Mood Indigo

Recorded 14 February 1940, Chicago

Wallace Jones, Cootie Williams, Rex Stewart – trumpet; Lawrence Brown, Joe Nanton, Juan Tizol – trombone; Otto Hardwicke, Johnny Hodges, Barney Bigard, Ben Webster, Harry Carney – reeds; Duke Ellington – piano; Fred Guy – guitar; Jimmie Blanton – bass; Sonny Greer – drums; Ivie Anderson – vocal.



 

Highlights

(CD: “Highlights of the Great 1940-1942 Band” Avid AMSC1143)

All Too Soon

Recorded 22 July 1940, New York City

Wallace Jones, Cootie Williams, Rex Stewart – trumpet; Lawrence Brown, Joe Nanton, Juan Tizol – trombone; Otto Hardwicke, Johnny Hodges, Barney Bigard, Ben Webster, Harry Carney – reeds; Duke Ellington – piano; Fred Guy – guitar; Jimmie Blanton – bass; Sonny Greer – drums.


Cotton Tail 

Recorded 4 May 1940, Los Angeles

Wallace Jones, Cootie Williams, Rex Stewart – trumpet; Lawrence Brown, Joe Nanton, Juan Tizol – trombone; Otto Hardwicke, Johnny Hodges, Barney Bigard, Ben Webster, Harry Carney – reeds; Duke Ellington – piano; Fred Guy – guitar; Jimmie Blanton – bass; Sonny Greer – drums.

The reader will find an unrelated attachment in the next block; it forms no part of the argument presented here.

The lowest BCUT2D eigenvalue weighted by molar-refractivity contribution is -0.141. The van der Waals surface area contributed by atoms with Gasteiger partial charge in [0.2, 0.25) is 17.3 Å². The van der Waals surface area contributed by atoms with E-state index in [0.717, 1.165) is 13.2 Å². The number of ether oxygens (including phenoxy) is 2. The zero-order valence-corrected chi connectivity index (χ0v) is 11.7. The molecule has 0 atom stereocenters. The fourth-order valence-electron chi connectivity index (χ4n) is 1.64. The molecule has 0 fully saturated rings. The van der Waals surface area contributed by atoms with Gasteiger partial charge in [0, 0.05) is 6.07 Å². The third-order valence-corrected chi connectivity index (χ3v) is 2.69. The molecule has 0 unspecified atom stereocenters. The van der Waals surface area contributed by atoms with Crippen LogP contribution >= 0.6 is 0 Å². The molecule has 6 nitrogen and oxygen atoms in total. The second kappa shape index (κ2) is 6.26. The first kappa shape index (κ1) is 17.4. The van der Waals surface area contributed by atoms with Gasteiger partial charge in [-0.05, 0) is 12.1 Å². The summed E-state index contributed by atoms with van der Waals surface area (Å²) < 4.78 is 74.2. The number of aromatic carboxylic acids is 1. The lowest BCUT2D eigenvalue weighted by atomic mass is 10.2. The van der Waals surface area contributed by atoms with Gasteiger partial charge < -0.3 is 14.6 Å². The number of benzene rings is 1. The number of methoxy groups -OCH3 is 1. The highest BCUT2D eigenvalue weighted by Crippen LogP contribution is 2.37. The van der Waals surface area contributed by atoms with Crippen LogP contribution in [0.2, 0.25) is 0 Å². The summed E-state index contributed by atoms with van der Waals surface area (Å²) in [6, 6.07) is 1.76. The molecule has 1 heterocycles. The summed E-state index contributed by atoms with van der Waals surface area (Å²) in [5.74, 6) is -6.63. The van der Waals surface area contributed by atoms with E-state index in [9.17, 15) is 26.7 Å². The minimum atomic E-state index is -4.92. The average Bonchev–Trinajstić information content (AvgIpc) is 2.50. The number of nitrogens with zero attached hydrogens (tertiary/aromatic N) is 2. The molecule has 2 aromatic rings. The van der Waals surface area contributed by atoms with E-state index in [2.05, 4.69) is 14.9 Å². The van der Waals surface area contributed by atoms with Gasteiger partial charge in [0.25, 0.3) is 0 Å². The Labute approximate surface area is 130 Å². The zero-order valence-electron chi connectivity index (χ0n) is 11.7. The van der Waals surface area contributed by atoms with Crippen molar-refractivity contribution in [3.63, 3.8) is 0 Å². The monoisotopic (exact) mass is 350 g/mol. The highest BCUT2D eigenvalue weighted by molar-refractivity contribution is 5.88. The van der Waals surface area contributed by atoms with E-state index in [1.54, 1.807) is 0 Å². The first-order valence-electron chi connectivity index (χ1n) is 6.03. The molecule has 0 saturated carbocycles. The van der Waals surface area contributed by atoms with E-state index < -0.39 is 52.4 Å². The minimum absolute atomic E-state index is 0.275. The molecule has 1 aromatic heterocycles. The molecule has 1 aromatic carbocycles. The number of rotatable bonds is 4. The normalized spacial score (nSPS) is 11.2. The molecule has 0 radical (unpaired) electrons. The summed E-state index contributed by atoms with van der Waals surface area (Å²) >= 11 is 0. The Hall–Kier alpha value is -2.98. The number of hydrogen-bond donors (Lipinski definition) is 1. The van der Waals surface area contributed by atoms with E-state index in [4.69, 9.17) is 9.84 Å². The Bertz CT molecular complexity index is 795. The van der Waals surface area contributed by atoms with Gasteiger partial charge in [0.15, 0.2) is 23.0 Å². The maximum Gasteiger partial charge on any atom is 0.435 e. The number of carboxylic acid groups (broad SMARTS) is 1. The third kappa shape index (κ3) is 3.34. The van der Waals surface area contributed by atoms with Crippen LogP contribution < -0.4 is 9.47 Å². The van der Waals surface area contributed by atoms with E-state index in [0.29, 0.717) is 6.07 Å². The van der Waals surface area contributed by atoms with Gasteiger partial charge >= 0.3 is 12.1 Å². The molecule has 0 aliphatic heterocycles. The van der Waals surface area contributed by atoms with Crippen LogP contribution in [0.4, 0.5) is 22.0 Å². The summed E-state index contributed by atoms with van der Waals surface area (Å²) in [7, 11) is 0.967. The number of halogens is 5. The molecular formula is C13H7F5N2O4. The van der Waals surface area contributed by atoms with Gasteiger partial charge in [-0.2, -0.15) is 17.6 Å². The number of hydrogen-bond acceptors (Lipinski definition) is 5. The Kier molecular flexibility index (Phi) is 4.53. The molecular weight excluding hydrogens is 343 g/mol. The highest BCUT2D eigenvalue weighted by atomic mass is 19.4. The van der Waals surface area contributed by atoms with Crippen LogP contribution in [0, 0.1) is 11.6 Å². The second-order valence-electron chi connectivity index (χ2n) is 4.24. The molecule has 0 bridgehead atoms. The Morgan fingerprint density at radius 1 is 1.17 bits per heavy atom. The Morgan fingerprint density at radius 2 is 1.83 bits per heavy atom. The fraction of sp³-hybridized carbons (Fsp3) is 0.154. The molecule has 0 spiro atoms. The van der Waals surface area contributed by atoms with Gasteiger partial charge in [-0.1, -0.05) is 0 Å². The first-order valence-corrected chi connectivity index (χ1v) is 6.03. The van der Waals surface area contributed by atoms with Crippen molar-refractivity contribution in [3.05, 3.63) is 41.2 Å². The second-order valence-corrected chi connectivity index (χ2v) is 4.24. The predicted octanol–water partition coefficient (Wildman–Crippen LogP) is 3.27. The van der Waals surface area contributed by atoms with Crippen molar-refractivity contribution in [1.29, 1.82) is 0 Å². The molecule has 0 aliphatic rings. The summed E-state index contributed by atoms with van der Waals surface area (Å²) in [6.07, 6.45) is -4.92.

Blue Serge

Recorded 15 February 1941, Los Angeles

Wallace Jones, Ray Nance, Rex Stewart – trumpet; Lawrence Brown, Joe Nanton, Juan Tizol – trombone; Otto Hardwicke, Johnny Hodges, Barney Bigard, Ben Webster, Harry Carney – reeds; Duke Ellington – piano; Fred Guy – guitar; Jimmie Blanton – bass; Sonny Greer – drums.


Rain Check

Recorded 2 December 1941, Los Angeles

Wallace Jones, Ray Nance, Rex Stewart – trumpet; Lawrence Brown, Joe Nanton, Juan Tizol – trombone; Otto Hardwicke, Johnny Hodges, Barney Bigard, Ben Webster, Harry Carney – reeds; Duke Ellington – piano; Fred Guy – guitar; Jimmie Blanton – bass; Sonny Greer – drums.



 

Duke-at-Fargo-1